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Tuesday, September 27, 2016

Payments initiatives reflect growing need for speed

Strategic initiatives aimed at lowering electronic transaction times reflect a growing interest in faster electronic payment transactions in public and private sectors, payments analysts have noted. Some attribute heightened awareness of transaction times to efforts at implementing EMV (Europay, Mastercard and Visa) technologies following the Oct. 1, 2015, liability shift. Others credit an ongoing scourge of high-profile data security breaches for the retail industry’s interest in real-time payments as a deterrent against fraud.

The Clearing House President and Chief Executive Officer James Aramanda said his company has focused on payment safety and security for 160 years, first with the development of “a central clearing house, then the paper check, followed by electronic payments, and now it is working to ensure digital payments safety and security for future generations.”

Aramanda further noted TCH’s Real-time Payments for the U.S., an initiative designed to enable consumers and businesses to transmit instantaneous payments and messages from their accounts at participating financial institutions.

Faster switches

Paul Stoddart is Managing Director of Strategy, Products, Marketing and Business Development at VocaLink, a global payroll, bill payment and ATM service provider to banks, governments and corporations. The company facilitates real-time payments in numerous regions, according to local regulations, including the United Kingdom, Sweden, Singapore and U.S.-based TCH. Last year VocaLink processed more than 11 billion transactions. Stoddart has observed a growing number of national and regional efforts to implement real-time payments online and in brick-and-mortar stores.

VocaLink disclosed Sept. 27, 2016, that it has partnered with ACI Worldwide, which the companies reported processes payments for more than 51,000 companies worldwide. The solution will combine VocaLink’s Immediate Payments System with ACI’s UP Immediate Payments solution to create an end-to-end, pre-integrated payment solution designed to accelerate transaction times and merchant boarding.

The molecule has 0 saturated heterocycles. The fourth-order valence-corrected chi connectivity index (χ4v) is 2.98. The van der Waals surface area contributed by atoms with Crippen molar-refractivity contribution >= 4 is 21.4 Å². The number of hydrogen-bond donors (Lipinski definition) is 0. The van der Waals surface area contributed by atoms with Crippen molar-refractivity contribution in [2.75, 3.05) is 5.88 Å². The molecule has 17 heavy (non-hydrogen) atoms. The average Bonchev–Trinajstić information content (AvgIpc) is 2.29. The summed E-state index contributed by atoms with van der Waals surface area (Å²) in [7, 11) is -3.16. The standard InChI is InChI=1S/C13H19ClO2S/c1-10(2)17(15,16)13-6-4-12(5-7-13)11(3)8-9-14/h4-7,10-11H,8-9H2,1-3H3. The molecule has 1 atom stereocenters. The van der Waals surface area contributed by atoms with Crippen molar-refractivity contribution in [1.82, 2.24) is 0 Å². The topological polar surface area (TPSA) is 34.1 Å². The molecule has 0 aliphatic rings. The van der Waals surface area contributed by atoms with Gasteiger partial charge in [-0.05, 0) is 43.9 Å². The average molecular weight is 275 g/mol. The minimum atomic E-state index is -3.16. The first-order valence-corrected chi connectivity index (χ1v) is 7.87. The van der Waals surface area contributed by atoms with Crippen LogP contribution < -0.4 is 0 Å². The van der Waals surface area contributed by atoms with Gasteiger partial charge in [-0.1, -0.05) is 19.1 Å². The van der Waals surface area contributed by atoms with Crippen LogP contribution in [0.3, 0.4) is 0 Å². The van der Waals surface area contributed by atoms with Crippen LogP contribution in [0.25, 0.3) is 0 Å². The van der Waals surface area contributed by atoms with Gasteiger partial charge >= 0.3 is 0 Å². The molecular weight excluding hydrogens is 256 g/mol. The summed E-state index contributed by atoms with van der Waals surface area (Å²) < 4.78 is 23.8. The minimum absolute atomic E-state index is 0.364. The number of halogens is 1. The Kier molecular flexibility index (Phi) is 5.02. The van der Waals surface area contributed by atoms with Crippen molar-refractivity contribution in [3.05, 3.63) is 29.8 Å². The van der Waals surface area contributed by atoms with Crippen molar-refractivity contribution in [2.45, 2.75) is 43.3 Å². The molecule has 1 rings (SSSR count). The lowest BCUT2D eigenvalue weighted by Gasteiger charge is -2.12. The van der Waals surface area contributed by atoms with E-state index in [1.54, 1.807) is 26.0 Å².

“Together, we will be able to offer the market-leading, real-time payments system to a far greater number of banking customers, and allow millions of people use of the most efficient payments system,” Stoddard said.

Craig Saks, Group President, Strategic Products at ACI, added, “By providing our customers with a pre-certified solution that is already tightly integrated with the VocaLink IPS real-time payment system, we can simplify the challenge of real-time enablement that customers face and significantly reduce the integration required; this ensures that they are able to offer real-time payments to their customers as quickly as possible.”

Faster chips

Faster payments have also been a priority for smart-card chip and device manufacturers. San Francisco-based Square Inc., which processes payments on its own hardware platform, reported Sept. 26 that it has reduced the speed of its chip-card readers, reducing average transaction times from 5.7 to 4.2 seconds. Its closed-loop system of software and hardware enables Square engineers to optimize the entire system, the company stated.

“We’re committed to saving time for our sellers and the customers they serve,” said Square’s Hardware Lead Jesse Dorogusker. “Conversations with business owners should be about the delicious cheeseburger you ate or the new haircut you just stopped in for, not the amount of time it takes to pay for them.”

Dorogusker noted more than 75 percent of cards processed on Square are chip-enabled, compared with 40 percent during the same period in 2015. A new reader, designed to process contact and contactless EMV cards, is in high demand due to growing use of mobile wallets that rely on near field communication schemes. Mobile wallet usage has spiked during festivals and event venues, he added.

The Federal Reserve published a white paper in January 2015, titled Strategies for Improving the U.S. Payments System, to explore various approaches to upgrading traditional payments infrastructures in response to improvements in high-speed communications technologies. The authors stressed the need to balance speed with security and oversight.

“High-speed data networks are becoming ubiquitous, computing devices are becoming more sophisticated and mobile, and information is increasingly processed in real time,” the authors wrote. “These capabilities are changing the nature of commerce and end-user expectations for payment services. Meanwhile, payment security and the protection of sensitive data, which are foundational to public confidence in any payment system, are challenged by dynamic, persistent and rapidly escalating threats.” end of article

Editor's Note:

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